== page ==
Green Sky Thinking: Ash Sakula's 'Adaptable Neighbourhoods' workshop
Serious engagement with social sustainability means architects need to change the way they work
A series of talks and a workshop session at Ash Sakula’s Clerkenwell office kicked off Green Sky Thinking on Monday evening. The aim of the session was to generate discussion around history, community and location.
Cany Ash introduced Adaptable Neighbourhoods, the practice’s social sustainability think tank, which investigates how incremental alterations can result in large-scale shifts in the nature and perception of place, using a case study of Leicester Waterside. Ash Sakula are currently involved in Canning Town Caravanseri, which is now gaining momentum - more on Footprint soon.
Kathrin Bohm, architect, artist and founding member of Public Works, followed with a presentation on formal/informal spaces and invisibility in architecture. One of her key points of reflection was whether construction is always the right solution to a client’s problem - or whether other types of subtle interventions could be more successful.
Next, Katy Marks of Citizens Design Bureau spoke on strategic thinking as an initiator of the design process, and as a tool for thinking about sustainable design and healthy community. ‘Architecture can be intimidating and expensive; as architects we need to find a way to make it accessible’, she said.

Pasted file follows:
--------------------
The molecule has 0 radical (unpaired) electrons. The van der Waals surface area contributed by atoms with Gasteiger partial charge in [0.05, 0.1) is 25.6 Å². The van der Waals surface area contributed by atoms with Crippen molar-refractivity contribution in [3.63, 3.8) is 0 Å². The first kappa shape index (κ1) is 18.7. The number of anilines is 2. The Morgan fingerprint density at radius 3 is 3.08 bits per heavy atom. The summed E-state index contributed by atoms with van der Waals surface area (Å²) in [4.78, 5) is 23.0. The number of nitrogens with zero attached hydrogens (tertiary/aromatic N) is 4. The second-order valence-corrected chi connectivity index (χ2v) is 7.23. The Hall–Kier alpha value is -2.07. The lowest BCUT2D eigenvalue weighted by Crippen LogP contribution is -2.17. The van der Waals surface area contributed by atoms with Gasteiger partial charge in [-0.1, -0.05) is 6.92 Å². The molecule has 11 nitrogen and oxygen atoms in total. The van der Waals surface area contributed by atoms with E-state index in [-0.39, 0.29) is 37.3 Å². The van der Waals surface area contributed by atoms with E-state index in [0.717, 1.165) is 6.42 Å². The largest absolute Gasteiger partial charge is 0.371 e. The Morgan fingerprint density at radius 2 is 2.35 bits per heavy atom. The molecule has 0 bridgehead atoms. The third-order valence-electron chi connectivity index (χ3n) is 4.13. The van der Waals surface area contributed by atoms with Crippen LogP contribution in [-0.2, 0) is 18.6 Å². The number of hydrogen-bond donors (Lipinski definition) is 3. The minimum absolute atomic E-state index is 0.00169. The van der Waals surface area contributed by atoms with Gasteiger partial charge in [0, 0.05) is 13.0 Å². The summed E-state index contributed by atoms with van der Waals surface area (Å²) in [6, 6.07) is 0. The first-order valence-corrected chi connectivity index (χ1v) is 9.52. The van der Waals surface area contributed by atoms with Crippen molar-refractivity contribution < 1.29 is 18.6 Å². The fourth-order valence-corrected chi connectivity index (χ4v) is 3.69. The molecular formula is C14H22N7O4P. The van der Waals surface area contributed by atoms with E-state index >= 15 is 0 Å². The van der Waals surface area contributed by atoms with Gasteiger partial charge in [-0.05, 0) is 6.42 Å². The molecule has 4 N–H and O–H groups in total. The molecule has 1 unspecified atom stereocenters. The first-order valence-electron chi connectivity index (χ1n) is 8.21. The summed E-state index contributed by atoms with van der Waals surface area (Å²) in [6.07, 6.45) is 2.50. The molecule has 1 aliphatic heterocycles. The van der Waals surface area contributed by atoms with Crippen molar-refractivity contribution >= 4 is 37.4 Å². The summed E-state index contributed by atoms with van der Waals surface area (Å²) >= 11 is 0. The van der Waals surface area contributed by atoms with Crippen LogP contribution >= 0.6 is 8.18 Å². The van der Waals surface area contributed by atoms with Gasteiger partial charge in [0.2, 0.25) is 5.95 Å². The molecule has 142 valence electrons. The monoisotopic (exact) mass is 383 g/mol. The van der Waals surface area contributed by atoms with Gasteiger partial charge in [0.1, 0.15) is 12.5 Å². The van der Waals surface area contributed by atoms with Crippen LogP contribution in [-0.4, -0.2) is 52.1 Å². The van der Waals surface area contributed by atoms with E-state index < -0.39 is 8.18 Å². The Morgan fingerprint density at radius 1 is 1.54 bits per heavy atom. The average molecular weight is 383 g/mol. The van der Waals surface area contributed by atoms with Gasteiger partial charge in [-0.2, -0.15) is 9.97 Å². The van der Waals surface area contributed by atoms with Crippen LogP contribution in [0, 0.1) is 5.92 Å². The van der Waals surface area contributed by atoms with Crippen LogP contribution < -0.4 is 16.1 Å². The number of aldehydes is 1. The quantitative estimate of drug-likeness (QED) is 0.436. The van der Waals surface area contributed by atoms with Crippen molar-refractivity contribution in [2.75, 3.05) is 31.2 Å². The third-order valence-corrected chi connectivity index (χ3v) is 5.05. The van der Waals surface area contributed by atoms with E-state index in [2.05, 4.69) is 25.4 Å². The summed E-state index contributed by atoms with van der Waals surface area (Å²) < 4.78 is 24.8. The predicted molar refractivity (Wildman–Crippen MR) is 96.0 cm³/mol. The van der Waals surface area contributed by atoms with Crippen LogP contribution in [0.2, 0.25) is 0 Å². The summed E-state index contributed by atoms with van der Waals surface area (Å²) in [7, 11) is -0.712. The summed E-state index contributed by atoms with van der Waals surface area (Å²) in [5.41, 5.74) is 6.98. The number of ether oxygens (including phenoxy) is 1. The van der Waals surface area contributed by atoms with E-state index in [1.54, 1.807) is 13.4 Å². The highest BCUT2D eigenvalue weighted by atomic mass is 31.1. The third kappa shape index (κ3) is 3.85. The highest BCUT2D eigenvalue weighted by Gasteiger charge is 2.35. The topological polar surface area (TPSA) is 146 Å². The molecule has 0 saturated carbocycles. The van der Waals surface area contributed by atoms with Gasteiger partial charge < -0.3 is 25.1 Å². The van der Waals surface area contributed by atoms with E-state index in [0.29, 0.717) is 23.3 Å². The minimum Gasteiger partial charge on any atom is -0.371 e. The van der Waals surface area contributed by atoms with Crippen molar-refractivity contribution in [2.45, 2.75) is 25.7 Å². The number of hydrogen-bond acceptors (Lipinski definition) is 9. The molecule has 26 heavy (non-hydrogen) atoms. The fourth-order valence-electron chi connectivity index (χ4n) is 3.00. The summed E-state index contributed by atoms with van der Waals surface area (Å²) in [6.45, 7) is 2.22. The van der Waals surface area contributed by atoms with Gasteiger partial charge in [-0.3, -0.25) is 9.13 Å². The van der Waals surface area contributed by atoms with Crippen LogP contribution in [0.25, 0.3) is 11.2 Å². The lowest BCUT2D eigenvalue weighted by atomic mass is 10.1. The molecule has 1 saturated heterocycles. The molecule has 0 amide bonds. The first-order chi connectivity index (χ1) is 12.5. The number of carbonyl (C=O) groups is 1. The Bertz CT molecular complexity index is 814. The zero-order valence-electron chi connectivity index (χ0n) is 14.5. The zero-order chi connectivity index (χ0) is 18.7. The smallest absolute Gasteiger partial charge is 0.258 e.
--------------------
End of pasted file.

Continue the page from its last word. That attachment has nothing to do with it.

The first section of the workshop was rounded off by a presentation from Richard Brown’s ‘Made in Hackney Wick’, a project on renovation and mixed-use affordable (classed as <£13/sq.ft) residential space in the east London borough of Hackney. The project provides a series of architectural snaphshots to give a cross section through the area, its life, and the industrial typologies that catalysed the shift from manufacturing hub.
The second half of the workshop involved two interactive activities, the first adding to a ‘seed’ diagram, inviting participants to envision an idealised living situation, and what ‘roots’ would have to be put in place to make this a reality. Topics included the ‘environment’ - where issues over peak oil and waning fossil fuel reserves were highlighted and the ‘media’, where discussion revolved around open information sharing and internet access for all.
The final task honed in on audience thoughts of particular housing models with five questions inviting individual contributions.
Topics discussed throughout the evening generated a heated debate towards the end on what is an ideal community housing situation, fueled by differing political stances of participants. Other fundemetal questions posed were ‘what is community?’, ‘is community always posiitive?’ and ‘can housing models foster community?’.
An engaging and thought-provoking evening which set the scene for further creative discussions to flow as Green Sky Thinking week progresses.